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​How an osteopath uses emu oil

Posted by Mia Murphy on

How an osteopath uses emu oil

Emu oil is a great natural home remedy, but it’s also increasingly being used in professional practice. We spoke with Sarah Smith, director and osteopath at Beyond in Melbourne, about how she integrated Talyala Emu Oil into a recent patient’s wellness plan.

What do you like about emu oil?

Emu oil is incredibly versatile and can be used for a wide range of inflammatory conditions. Although the TGA recognises its application for arthritis, insect bites, muscular aches and pains, dry skin and minor burns, there is also emerging scientific research showing that emu oil can be beneficial in digestive health.

Approximately 70 per cent of the fatty acids in emu fat are unsaturated – omega 3, 6 and 9. This composition is consistent with current recommendations for a ‘heart healthy’ diet. Studies and testimonials have also shown these omega fatty acids to lower bad cholesterol and triglyceride levels while increasing good cholesterol; reduce inflammation in body tissue and joints; improve the immune system and assist the body with many functions.

The monounsaturated fatty acid, oleic acid (omega 9) is the main fatty acid in emu oil. It’s a known enhancer for the transport of bioactive compounds into the skin, which is why emu oil is absorbed quickly and penetrates deeply when applied topically.

Tell us about your patient…

Mary, a 65-year-old retired bookkeeper, presented to me with bilateral knee pain. Mary is an avid walker, often travelling overseas and interstate to do bush walks and pilgrimages. Over the years I have treated Mary for ongoing knee pain, which on X-ray findings has shown bilateral osteoarthritis (or degenerative arthritis) in her knees, as well as psoriatic arthritis.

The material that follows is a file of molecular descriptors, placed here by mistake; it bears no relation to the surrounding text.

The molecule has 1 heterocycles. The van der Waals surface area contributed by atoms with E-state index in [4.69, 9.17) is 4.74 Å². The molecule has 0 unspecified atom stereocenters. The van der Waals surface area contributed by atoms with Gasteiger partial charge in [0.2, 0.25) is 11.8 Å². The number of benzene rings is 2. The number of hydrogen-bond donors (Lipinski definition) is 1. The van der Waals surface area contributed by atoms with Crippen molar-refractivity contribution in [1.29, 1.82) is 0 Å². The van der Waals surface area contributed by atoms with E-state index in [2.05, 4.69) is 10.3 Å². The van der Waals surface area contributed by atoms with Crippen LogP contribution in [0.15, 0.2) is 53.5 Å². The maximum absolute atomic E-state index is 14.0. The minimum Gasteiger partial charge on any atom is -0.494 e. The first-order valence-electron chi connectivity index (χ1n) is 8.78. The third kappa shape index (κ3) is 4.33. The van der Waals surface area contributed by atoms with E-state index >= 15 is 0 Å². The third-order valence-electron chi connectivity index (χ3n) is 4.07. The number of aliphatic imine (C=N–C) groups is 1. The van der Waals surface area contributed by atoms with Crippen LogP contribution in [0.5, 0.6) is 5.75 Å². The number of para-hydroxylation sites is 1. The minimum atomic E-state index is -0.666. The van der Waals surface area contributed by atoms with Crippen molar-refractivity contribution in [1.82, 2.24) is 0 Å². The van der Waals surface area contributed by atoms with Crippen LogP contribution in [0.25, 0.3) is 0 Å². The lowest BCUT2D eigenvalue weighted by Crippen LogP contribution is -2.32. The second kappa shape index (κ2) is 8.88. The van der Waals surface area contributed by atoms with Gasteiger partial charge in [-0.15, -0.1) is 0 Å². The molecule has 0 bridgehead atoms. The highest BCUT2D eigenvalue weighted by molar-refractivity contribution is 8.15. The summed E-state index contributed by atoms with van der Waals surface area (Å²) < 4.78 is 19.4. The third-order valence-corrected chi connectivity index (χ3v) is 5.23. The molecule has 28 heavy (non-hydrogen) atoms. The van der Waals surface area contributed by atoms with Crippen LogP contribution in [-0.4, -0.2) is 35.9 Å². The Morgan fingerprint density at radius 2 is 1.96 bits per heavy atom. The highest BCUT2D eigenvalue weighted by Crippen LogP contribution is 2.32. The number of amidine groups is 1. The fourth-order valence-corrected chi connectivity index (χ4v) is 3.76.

Mary has used a combination of western drugs (NSAIDs and immunosuppressive drugs for pain and inflammation), and topical hydrocortisone creams for the psoriasis. Although these work, they aren’t a great long-term solution as they take a toll on gut health, and are better used for acute exacerbations of inflammation. For the osteoarthritis in her knees, Mary has tried manual therapy, massage, swimming and strength training. She finds the results are short-lived, apart from swimming, which she enjoys and keeps her mobile.

What was your approach?

I offered Mary osteopathic treatment, aiming to keep her joints mobile, muscles lengthened and relaxed, and to balance her musculoskeletal system, which can enhance her immune system and prevent flare-ups.

Mary joined our small group Pilates sessions, and this as well as gentle strengthening and mobility work, has improved her joint range of motion and pain levels significantly. Along with this I informed Mary about the inflammatory effect of different foods, as well as any supplements that could help her condition. This is where my recommendation of topical emu oil and/or capsules came in. I suggested topical emu oil for her skin, after she had spoken with her GP and pharmacist to check for any medication interactions. I did this as my daughter had a great response to emu oil for her dermatitis. I also advised taking emu oil capsules, as a previous patient had found them great for his osteoarthritis.

What were Mary’s results?

Mary reported a decrease in flare-ups of her psoriasis as well as less joint pain when walking and on waking in the morning. I would definitely continue recommending emu oil for similar issues, as I’ve seen the benefits in both my patients and my family.

What a fantastic result! If you’re keen to add emu oil to your wellness routine, explore our range of capsules and oils here.